Aim High Flight Academy offers to take students to new heights

  • Published
  • By Airman 1st Class Moises Vasquez
  • 673d Air Base Wing Public Affairs

As part of an Aviation Inspiration and Mentorship (AIM) Wing event for high-school students, a team of recruiters and supporting Airmen traveled together to Kodiak, Alaska, Sept. 6, to raise awareness for a program geared toward highlighting potential career opportunities.

The team spoke to high-school aged students about the Aim High Flight Academy, a three-week scholarship program designed to inspire youth to explore opportunities in aviation through the AIM program. Students accepted to the program receive one-on-one training from U.S. Air Force pilots and other certified flight instructors both in the classroom and in the air with the goal of earning 15 flight hours. The application window is now open and closes Oct. 15.

U.S. Air Force 1st Lt. Ryan Kenney, Aim High Flight Academy program manager assigned to Air Force Recruiting Service Detachment 1, Joint Base San Antonio-Randolph, Texas, said the detachment and supporting staff are tackling the Rated Diversity Improvement strategy – a Chief of Staff of the Air Force initiative to attract, recruit, develop and retain a diverse rated corps.

“The AHFA is an introductory flight-training scholarship that the Air Force funds on behalf of the RDI initiative and is available to students around the world,” said Kenney. “In the program’s three weeks, it provides aviation training which includes ground training, simulator training and actual flying with certified flight instructors. This is conducted through the educational service agreements we have with different universities and flight training schools.”

Kenney explained the benefits of the program: meals, lodging and even chaperones are provided by the host university. The Air Force also assigns current service members to the locations where their sole task is to explain the different processes to join the Air Force and to mentor the students attending the training.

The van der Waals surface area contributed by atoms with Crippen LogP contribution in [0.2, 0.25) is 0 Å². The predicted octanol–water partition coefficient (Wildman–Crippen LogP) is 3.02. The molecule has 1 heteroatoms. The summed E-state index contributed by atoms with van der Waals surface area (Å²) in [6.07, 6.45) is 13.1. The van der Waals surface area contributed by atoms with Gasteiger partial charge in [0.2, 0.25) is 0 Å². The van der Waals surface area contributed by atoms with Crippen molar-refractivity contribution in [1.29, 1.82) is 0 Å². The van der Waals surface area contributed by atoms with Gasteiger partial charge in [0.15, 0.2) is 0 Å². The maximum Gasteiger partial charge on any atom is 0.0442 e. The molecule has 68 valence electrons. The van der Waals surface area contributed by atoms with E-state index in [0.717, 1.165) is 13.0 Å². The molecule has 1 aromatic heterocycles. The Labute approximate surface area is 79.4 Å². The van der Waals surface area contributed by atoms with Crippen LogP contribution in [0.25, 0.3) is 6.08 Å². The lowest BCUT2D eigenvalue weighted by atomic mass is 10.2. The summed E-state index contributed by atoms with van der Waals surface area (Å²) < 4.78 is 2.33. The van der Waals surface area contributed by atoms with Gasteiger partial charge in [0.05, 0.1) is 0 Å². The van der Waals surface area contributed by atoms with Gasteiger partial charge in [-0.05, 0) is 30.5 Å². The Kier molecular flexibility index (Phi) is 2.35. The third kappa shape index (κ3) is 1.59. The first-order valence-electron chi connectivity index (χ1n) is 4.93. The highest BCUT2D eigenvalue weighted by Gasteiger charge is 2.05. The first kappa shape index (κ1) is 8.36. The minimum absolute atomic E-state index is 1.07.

Jason Fox, school counselor at Kodiak High School said he was impressed with the
information that the AHFA representatives shared with students and faculty in Kodiak. He also noted the team’s energy and their eagerness to provide significant promotional material for the event.

“During the visit, students seemed interested in the opportunity that the AHFA includes,” said Fox. “Future careers in aviation are highly attractive, especially for rural Alaska students who do often rely on small aircraft travel. The opportunities after completion of the AHFA program with the Air Force offer a great pathway for students who are interested in aviation and potential officer careers in the armed forces.”

Ariana Wynter Dougherty, a ninth grade student of Kodiak High School, said the AHFA visiting her school was inspiring for her and many others, and has provided her some possibilities of who she would want to be in the future.

U.S. Air Force Capt. Michael Walsleben, an AIM Wing team lead for the visit, said his organization also partners with the Civil Air Patrol and the Boys and Girls Clubs, volunteering for team-building activities while executing their core mission to increase awareness of the AHFA’s aviation opportunities.

“What we're doing here in Alaska is a part of our broader program,” said “We essentially find certain cities every year we want to visit, then we take a large team to those cities for three days to a week, and depending on the size of the city and how many events we can set up we talk to as many schools as possible. If everyone applies for AHFA, and if everyone applies to be a pilot in the Air Force, then we will get the absolute best of the best to represent America.”

For more information on the AHFA, click the link below.